Types Of Offer in Compromise
Offer in Compromise is a settlement for tax debts than less than the amount owed. The most common Offer in Compromise type for the IRS is a personal Offer for doubt as to collectibility. For Doubt as Collectibility there are both Personal and Business Offers in Compropmise. The other less common types of Offer In Compromise are Doubt as To Liability and Exceptional Circumstances.
Doubt as to Collectibility and Doubt as to Liability Offers have a processing fee ($205 as of 2021). The fee is waived if certain financial requirements are met and Doubt as to Liability Offers have no fee.
Watch our video below for more information or keep reading for the written version.
Doubt as to Collectibility Offer in Compromise
Doubt as to Collectibility is the most popular of the different types of Offer in Compromise. The reason is it is by far the easiest to get. Even if there may be a chance at an Effective Tax Administration or Doubt as to Liability Offer, we still have our clients do Doubt as to Collectibility most of the time since it is easier to get.
This type of Offer in Compromise is based on your financial situation. The IRS looks at your “Reasonable Collection Potential.” Your Reasonable Collection Potential is the amount the IRS can expect to collect from you based on the IRS Collection Financial Standards. This looks at your total assets and available income based on the IRS’ calculations. If you have more assets than the total tax debt, it is unlikely you will get this type of Offer in Compromise accepted. If you have a high rent or mortgage, you might not qualify as well.
The same financial analysis applies to both personal and business Offers. Business Offers are harder to get accepted. The rules can get trickier for payroll debts.. See our personal Offer in Compromise guide for more information on this type of Offer for individuals. See our business Offer in Compromise page for more information on business Offers.
Exceptional Circumstances Offer in Compromise (AKA Effective Tax Administration)
This type of Offer in Compromise is basically a plea for help when you won’t qualify for a Doubt as to Collectibility Offer in Compromise. You have enough to pay the debt in full. But for some reason, it would cause extreme economic hardship or be unfair for you to pay it.
Sound hard to get? It is. This is the least successful type of Offer in Compromise. The reason better be good for the IRS to forgive the debt when you can fully pay it. If you really have some extraordinary circumstances there is a possibility you can get an Offer in Compromise accepted. However, the cases are few and far between.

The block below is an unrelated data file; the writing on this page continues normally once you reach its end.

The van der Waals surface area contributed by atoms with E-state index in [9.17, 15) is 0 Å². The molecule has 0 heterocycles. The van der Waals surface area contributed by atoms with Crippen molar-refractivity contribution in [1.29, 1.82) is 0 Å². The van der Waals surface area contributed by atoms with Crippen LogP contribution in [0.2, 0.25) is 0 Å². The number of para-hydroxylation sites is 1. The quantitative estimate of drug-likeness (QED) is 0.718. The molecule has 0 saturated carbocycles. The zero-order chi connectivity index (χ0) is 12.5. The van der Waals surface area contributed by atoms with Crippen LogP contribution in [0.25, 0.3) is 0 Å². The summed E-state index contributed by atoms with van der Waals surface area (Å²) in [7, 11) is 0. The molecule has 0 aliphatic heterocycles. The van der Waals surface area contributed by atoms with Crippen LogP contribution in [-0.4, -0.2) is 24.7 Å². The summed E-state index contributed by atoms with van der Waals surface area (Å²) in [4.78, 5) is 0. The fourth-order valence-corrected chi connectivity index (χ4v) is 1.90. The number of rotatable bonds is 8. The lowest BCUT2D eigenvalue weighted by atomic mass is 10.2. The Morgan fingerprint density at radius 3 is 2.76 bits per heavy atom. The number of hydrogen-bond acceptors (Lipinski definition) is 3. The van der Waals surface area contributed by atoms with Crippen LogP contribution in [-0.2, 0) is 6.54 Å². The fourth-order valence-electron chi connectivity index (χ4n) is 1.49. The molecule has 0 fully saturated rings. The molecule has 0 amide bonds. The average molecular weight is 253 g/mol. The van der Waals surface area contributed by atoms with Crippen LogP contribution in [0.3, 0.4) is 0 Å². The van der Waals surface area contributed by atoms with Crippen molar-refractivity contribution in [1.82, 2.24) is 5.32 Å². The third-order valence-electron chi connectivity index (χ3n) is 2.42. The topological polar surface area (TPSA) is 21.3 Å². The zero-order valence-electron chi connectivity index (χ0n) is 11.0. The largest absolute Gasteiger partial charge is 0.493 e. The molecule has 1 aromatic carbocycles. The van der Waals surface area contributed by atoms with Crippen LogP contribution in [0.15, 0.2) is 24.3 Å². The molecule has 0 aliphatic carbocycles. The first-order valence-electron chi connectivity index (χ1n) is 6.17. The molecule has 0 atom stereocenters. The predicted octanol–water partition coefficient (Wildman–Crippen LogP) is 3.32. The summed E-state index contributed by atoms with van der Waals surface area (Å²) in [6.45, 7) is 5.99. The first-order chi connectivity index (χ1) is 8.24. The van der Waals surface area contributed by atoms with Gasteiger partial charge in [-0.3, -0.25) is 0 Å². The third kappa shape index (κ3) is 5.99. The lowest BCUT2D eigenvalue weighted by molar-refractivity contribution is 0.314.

Doubt as to Liability Offer in Compromise
If you believe the tax amount owed is incorrect, you would do this type of Offer in Compromise. If there is already a final court judgment or decision on your case, this type of Offer in Compromise is not available.
Examples of when a Doubt as to Liability Offer (IRS Form 656L) Would Be Filed
Bad Audit: If you believe your audit was done incorrectly or there is new evidence to support your deductions.
Improperly Filed Returns: Stock options from are given to you from your employer. You report them based on what the employer stated as the value. You pay the taxes and Alternative Minimum Tax, but cannot pay the full debt. The stocks were not valued properly due to fraudulent acts of the broker and/or employer. You find this out later and file a claim for refund and the IRS denies it.
The IRS does not want you to file this type of Offer in Compromise right away in most situations. The chart on Page 3 of IRS Form 656L explains what you should do first in a variety of situations where you may be considering this type of Offer.
Selecting The Best Type of Offer in Compromise
If you qualify for a Doubt as to Collectibility Offer in Compromise, this is the best option in most cases. Acceptance is more likely for these types of Offer in Compromise. If you can full pay the balance based on the IRS Collection Financial Standards, these might be your only Offer in Compromise options.
If you owe more than $20,000 to the IRS, fill out our contact form to setup a free consultation with one of our experienced tax attorneys. They will give you a better understanding of your options going forward with different types of Offer in Compromise.
Please note that the information on this page is informational only and does not constitute legal advise. Use at your own risk.